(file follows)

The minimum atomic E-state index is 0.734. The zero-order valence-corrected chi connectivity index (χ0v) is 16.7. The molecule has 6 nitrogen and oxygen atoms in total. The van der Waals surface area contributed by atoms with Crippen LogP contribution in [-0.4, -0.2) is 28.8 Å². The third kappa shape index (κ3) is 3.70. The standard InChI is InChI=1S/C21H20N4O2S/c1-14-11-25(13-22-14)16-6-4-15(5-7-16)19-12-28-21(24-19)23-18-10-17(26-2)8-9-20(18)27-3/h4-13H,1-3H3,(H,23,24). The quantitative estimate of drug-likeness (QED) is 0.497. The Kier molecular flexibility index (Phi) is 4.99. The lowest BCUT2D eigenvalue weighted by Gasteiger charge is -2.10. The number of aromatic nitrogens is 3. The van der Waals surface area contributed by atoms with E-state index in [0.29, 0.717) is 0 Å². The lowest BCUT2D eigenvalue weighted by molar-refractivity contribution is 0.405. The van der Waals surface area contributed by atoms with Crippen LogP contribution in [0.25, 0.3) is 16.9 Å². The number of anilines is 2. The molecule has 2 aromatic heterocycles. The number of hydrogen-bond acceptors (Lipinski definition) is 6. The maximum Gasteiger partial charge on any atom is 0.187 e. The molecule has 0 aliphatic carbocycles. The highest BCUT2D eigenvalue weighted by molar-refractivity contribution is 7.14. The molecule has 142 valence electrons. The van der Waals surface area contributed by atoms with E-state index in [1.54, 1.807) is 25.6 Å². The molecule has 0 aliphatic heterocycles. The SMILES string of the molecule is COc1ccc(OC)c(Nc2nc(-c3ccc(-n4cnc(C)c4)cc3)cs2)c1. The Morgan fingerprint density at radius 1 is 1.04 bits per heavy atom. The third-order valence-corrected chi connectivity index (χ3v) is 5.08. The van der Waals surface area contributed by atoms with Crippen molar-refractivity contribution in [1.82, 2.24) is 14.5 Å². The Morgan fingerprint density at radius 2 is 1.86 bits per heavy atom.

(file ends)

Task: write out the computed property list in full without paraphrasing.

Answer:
The minimum atomic E-state index is 0.734. The zero-order valence-corrected chi connectivity index (χ0v) is 16.7. The molecule has 6 nitrogen and oxygen atoms in total. The van der Waals surface area contributed by atoms with Crippen LogP contribution in [-0.4, -0.2) is 28.8 Å². The third kappa shape index (κ3) is 3.70. The standard InChI is InChI=1S/C21H20N4O2S/c1-14-11-25(13-22-14)16-6-4-15(5-7-16)19-12-28-21(24-19)23-18-10-17(26-2)8-9-20(18)27-3/h4-13H,1-3H3,(H,23,24). The quantitative estimate of drug-likeness (QED) is 0.497. The Kier molecular flexibility index (Phi) is 4.99. The lowest BCUT2D eigenvalue weighted by Gasteiger charge is -2.10. The number of aromatic nitrogens is 3. The van der Waals surface area contributed by atoms with E-state index in [0.29, 0.717) is 0 Å². The lowest BCUT2D eigenvalue weighted by molar-refractivity contribution is 0.405. The van der Waals surface area contributed by atoms with Crippen LogP contribution in [0.25, 0.3) is 16.9 Å². The number of anilines is 2. The molecule has 2 aromatic heterocycles. The number of hydrogen-bond acceptors (Lipinski definition) is 6. The maximum Gasteiger partial charge on any atom is 0.187 e. The molecule has 0 aliphatic carbocycles. The highest BCUT2D eigenvalue weighted by molar-refractivity contribution is 7.14. The molecule has 142 valence electrons. The van der Waals surface area contributed by atoms with E-state index in [1.54, 1.807) is 25.6 Å². The molecule has 0 aliphatic heterocycles. The SMILES string of the molecule is COc1ccc(OC)c(Nc2nc(-c3ccc(-n4cnc(C)c4)cc3)cs2)c1. The Morgan fingerprint density at radius 1 is 1.04 bits per heavy atom. The third-order valence-corrected chi connectivity index (χ3v) is 5.08. The van der Waals surface area contributed by atoms with Crippen molar-refractivity contribution in [1.82, 2.24) is 14.5 Å². The Morgan fingerprint density at radius 2 is 1.86 bits per heavy atom.